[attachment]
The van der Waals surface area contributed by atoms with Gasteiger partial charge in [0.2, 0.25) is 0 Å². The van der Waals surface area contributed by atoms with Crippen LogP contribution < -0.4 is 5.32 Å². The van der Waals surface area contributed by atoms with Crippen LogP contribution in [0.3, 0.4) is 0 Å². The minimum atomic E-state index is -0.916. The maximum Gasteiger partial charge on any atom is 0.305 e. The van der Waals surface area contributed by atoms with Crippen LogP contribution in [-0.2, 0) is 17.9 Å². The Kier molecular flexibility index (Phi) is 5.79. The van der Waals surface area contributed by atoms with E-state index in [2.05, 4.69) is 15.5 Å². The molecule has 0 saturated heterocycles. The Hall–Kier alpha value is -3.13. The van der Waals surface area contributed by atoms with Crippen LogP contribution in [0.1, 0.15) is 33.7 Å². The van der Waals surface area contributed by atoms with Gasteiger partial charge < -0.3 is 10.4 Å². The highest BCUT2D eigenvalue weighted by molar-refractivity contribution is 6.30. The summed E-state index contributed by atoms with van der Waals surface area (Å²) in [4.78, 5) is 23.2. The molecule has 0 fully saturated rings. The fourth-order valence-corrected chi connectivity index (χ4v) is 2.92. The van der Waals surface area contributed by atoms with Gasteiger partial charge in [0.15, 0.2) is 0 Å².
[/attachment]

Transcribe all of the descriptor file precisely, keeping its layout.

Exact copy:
The van der Waals surface area contributed by atoms with Gasteiger partial charge in [0.2, 0.25) is 0 Å². The van der Waals surface area contributed by atoms with Crippen LogP contribution < -0.4 is 5.32 Å². The van der Waals surface area contributed by atoms with Crippen LogP contribution in [0.3, 0.4) is 0 Å². The minimum atomic E-state index is -0.916. The maximum Gasteiger partial charge on any atom is 0.305 e. The van der Waals surface area contributed by atoms with Crippen LogP contribution in [-0.2, 0) is 17.9 Å². The Kier molecular flexibility index (Phi) is 5.79. The van der Waals surface area contributed by atoms with E-state index in [2.05, 4.69) is 15.5 Å². The molecule has 0 saturated heterocycles. The Hall–Kier alpha value is -3.13. The van der Waals surface area contributed by atoms with Crippen LogP contribution in [0.1, 0.15) is 33.7 Å². The van der Waals surface area contributed by atoms with Gasteiger partial charge < -0.3 is 10.4 Å². The highest BCUT2D eigenvalue weighted by molar-refractivity contribution is 6.30. The summed E-state index contributed by atoms with van der Waals surface area (Å²) in [4.78, 5) is 23.2. The molecule has 0 fully saturated rings. The fourth-order valence-corrected chi connectivity index (χ4v) is 2.92. The van der Waals surface area contributed by atoms with Gasteiger partial charge in [0.15, 0.2) is 0 Å².